Does Michigan really need Line 5?
Who uses Line 5? If you live in Michigan, you do.
The products moved on Line 5 fuel Michigan’s cars, trucks and planes. They heat thousands of homes. They help farmers bring high-quality food to dinner tables. And they become the building blocks of more than 6,000 manufactured items we use every day.
What would happen if Line 5 were shut down?
Idling Line 5, even temporarily, would have immediate and severe consequences on the economies of Michigan and Ohio.
A Line 5 shutdown would mean a Michigan propane shortage of 756,000 US gallons a day—or 55% of the current amount supplied by Enbridge. Among the 50 states, Michigan has the highest rate of residential propane consumption in the country, with about 315,000 Michigan homes currently relying on propane.
Line 5 serves an estimated 55% of the state’s propane needs, including approximately 65% of the propane used in the Upper Peninsula and northern Michigan, for which no viable alternatives exist.
A Line 5 shutdown would also cause a shortfall of 14.7 million gallons of gas, diesel and jet fuel a day—or 45% of the current Enbridge supply for refineries in Michigan, Ohio and the region.
According to PBF Energy, which operates one of two refineries in Toledo:
- A Line 5 shutdown would put Ohio refineries at risk. The closure of one of those refineries could result in the loss of $5.4 billion in annual economic output to Ohio and southeast Michigan, and the loss of thousands of direct and contracted skilled trades jobs.
- A Line 5 shutdown would compromise crude supply to 10 refineries in the region to varying degrees, directly affecting fuel prices.
- There are no viable options for replacing the volume of light crude delivered by Line 5, with rail able to provide less than 10% of that volume.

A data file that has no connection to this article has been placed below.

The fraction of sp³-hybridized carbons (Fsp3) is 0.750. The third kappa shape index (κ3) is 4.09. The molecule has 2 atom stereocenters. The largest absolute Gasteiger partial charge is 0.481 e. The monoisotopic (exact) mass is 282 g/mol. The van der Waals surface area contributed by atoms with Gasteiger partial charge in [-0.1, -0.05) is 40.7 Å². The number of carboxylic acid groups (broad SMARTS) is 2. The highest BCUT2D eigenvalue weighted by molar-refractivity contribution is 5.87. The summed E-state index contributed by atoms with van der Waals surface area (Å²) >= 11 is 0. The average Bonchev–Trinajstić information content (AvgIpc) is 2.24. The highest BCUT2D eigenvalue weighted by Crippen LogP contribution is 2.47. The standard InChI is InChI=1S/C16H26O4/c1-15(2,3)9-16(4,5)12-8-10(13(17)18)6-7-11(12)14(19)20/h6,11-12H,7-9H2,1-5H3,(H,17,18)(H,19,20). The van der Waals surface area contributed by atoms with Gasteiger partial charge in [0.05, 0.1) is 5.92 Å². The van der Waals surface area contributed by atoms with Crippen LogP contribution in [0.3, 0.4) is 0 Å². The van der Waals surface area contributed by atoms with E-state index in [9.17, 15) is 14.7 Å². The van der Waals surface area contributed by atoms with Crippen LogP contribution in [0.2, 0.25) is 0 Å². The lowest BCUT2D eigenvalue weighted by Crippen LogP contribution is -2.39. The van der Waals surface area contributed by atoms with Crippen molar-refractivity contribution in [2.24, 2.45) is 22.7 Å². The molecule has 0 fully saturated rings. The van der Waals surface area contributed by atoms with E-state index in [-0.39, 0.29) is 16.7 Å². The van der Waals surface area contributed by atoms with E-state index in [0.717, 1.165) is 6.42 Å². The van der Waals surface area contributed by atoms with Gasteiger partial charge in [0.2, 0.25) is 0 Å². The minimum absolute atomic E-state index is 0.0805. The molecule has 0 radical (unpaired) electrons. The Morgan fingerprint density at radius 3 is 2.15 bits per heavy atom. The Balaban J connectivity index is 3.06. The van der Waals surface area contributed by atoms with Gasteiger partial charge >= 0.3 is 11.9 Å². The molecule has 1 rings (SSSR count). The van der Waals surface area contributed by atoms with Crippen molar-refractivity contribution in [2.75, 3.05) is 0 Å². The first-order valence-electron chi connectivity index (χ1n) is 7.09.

- A Line 5 shutdown puts at least 15% of northwest Ohio’s fuel supply at risk, as well as more than half of the jet fuel supplies for the Detroit Metro Airport.
Line 5 can be replaced with other means of transportation, right?
To do the same job as Line 5, and move those 540,000 barrels of light oil and NGLs each day, it would take:
- About 2,100 tanker trucks a day—that’s 90 trucks an hour—leaving Superior and heading east across Michigan’s roads
- About 800 rail cars a day travelling on Michigan rails.
Current infrastructure does not exist to support the necessary truck or rail traffic to fill the job currently done by Line 5.
Sure, that’s what you’re telling me. What about an independent view of Line 5’s relative importance?
The Michigan Agency for Energy (MI Energy), which is now part of the Michigan Department of Environment, Great Lakes and Energy (EGLE), made a Line 5 Market Impacts/Alternatives analysis presentation in August 2018 to the Michigan Pipeline Safety Advisory Board (MPSAB).
As part of its analysis (Slides 144 through 153 on the link above), MI Energy reported:
- “A significant percentage (as much as 75%) of the propane available in the Lower Peninsula is derived from NGL that is shipped via Line 5 to Sarnia and returned to Michigan . . . Disruption to the delivery of NGL and production of propane in Sarnia would have immediate and serious impacts to Michigan and the region.”
- “Line 5 also has a regional impact on market prices. Even if Michigan had no direct use for Line 5 (i.e. it was a total pass through from Wisconsin to Ontario), the loss of Line 5 would cause crude and propane supply shortages elsewhere. Those shortages would raise demand for crude and refined products used in Michigan, which drives up prices in Michigan and the region.”
- “Additionally, if for whatever reason Line 5 and the products it transports were suddenly unavailable, there would be consequences to our energy security, likely resulting in a reduction in our resiliency and our ability to withstand future energy supply disruptions or market volatility.”
What about the pass-through-from-Canada-to-Canada argument?
Idling Line 5, even temporarily, would lead to a serious disruption of the energy market in Michigan. Along the Line 5 right-of-way:
- Deliveries of NGLs are made in Rapid River, where they’re refined into propane
- Injections of Michigan-produced crude oil are made at Lewiston (over its lifetime, Line 5 has delivered more than 80 million barrels of Michigan-produced light crude to market)
- Deliveries of crude oil are made to Marysville, where they’re taken to regional refineries—one in Detroit, two in Toledo—that produce gas, diesel, jet fuel and other petroleum products
- NGLs are refined into propane in Sarnia, Canada, and returned directly to Michigan for consumption and storage
- Crude oil is delivered to other pipelines feeding the United Refining Company’s refinery in Warren, PA